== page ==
11. It does matter - It changes probabilities of the second event (what door is opend by the host)
Ah, but that there exists a choice before the second choice is what matters. The initial choice itself (whichever door is chosen) does not matter.

EDIT:
That's why conditional probabilities of the second choice will be different for different results of the original event...
I think that holds true only in analysis, where we know what is the result of the original event. If we look at it from the point of view of the player, we can only consider strategies.

12. Another simplistic way of trying to explain it to the common folks (read, me) is:

By eliminating a door, the host is not increasing my chances to 50&#37;. He is essentially giving me another door. In short, I was given 2 doors out of 3. By making sure I switch, I'll grab those odds.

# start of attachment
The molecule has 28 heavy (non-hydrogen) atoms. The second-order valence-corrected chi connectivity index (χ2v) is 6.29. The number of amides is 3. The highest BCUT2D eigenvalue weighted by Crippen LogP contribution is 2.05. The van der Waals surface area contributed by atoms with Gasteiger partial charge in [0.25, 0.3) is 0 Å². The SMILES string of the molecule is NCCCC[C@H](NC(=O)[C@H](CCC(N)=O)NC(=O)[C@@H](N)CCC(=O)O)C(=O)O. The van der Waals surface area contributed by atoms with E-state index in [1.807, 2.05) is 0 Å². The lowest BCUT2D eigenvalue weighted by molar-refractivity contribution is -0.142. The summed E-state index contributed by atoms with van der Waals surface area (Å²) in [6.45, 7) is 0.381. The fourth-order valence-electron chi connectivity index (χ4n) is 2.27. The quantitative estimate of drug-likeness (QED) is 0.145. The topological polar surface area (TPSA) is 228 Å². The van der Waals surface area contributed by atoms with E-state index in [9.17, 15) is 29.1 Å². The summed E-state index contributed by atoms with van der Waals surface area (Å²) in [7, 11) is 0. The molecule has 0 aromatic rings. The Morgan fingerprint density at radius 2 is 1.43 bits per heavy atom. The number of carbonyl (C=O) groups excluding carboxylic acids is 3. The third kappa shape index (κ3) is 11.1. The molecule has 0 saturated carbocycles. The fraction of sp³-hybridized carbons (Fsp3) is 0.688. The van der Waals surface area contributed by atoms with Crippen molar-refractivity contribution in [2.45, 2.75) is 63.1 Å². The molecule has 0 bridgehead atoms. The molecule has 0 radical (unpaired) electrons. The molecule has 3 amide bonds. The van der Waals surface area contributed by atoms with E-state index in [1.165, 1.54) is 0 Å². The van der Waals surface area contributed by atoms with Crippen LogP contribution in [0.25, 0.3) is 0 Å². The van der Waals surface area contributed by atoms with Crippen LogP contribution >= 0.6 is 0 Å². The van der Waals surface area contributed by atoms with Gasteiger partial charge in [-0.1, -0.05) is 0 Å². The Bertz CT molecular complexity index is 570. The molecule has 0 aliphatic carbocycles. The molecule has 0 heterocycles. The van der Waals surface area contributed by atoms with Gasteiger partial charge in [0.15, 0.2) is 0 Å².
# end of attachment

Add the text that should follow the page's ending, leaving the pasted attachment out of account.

My mistake all along was refusing to observe that the initial problem couldn't just go away. There were 3 doors initially, and there were 3 doors at the end.

Despite everything I still find the whole bloody thing fascinating. All I need is to think of something else, to be assaulted again by doubt. A veridical paradox indeed.

13. I think that holds true only in analysis, where we know what is the result of the original event.
No, it is not like that. The formula of the Full Probability - gives the resulting probability of the event B even if we do not know what occured - event A or event ~A, becuse it incorporates both possibilities. But we need to know what is the probability of the event B when event A occured, and when event ~A occured (conditional probabilities)